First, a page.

Important: Do not use high-pressure nozzles or power washers on your windows and doors. High-pressure nozzles and power washers can damage the finish, the watertight glass seal, and the weather-stripping.
The condition of the exterior finish on all-wood exterior windows and doors should be carefully inspected at least twice a year. If the windows or doors are in a seacoast location, have been painted a dark color, or are directly exposed to sunlight, inspect more frequently, as dictated by environment and exposure.
The finish on your all-wood exterior windows and doors must be maintained to protect the wood and the glass seal. Check your exterior finish for cracking, chipping, or peeling. These conditions can lead to deterioration of the timber and premature failure of your windows or doors.
Important: Deterioration that occurs due to improper or insufficient maintenance is not covered by your Ventsam Sash and Doors Limited Warranty.
Refinish as often as necessary to preserve the protective quality of the finish. Windows and doors installed near a seacoast or in an extreme environment will require more frequent inspection and maintenance. Such exposure can reduce the life expectancy of window and door units if not adequately maintained.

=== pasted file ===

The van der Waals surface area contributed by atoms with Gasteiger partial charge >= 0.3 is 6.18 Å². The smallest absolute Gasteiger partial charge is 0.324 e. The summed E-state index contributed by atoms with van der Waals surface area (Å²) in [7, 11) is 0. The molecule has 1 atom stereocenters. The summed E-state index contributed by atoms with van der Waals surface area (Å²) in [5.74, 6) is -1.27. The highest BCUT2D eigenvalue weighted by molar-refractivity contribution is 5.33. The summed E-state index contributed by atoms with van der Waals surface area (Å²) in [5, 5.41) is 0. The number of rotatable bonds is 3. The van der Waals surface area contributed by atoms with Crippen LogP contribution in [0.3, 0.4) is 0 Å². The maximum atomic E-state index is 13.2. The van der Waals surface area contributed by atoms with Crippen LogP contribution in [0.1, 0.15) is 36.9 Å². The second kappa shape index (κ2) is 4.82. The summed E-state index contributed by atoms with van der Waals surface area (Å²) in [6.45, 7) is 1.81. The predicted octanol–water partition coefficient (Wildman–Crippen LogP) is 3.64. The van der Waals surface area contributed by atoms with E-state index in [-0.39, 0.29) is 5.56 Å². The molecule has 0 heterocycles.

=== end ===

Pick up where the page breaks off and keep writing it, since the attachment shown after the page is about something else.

It is crucial that the sealant/caulking remains intact and in good condition at all times. Pay particular attention to the glass seal, caulking at the lower corners of windows, and joints between windows in mulled combinations (a grouping of windows). The sealant material should not be cracked, broken, or missing. These conditions can cause premature failure of the window and doors. Remove cracked sealant, clean joint, and cap bead as required to form a continuous, unbroken seal.
Inspect the sealant/caulking around the perimeter of your windows and doors where the frames meet the siding. This sealant/caulking forms a watertight seal between the window/door frame and the exterior siding to keep wind and water from penetrating the walls. Sealant with any sign of deterioration must be replaced.
It is essential to check and replace weather-strip periodically. Weather-strip has a limited lifespan and can become brittle with age, diminishing the effectiveness of the seal between the sash and frame.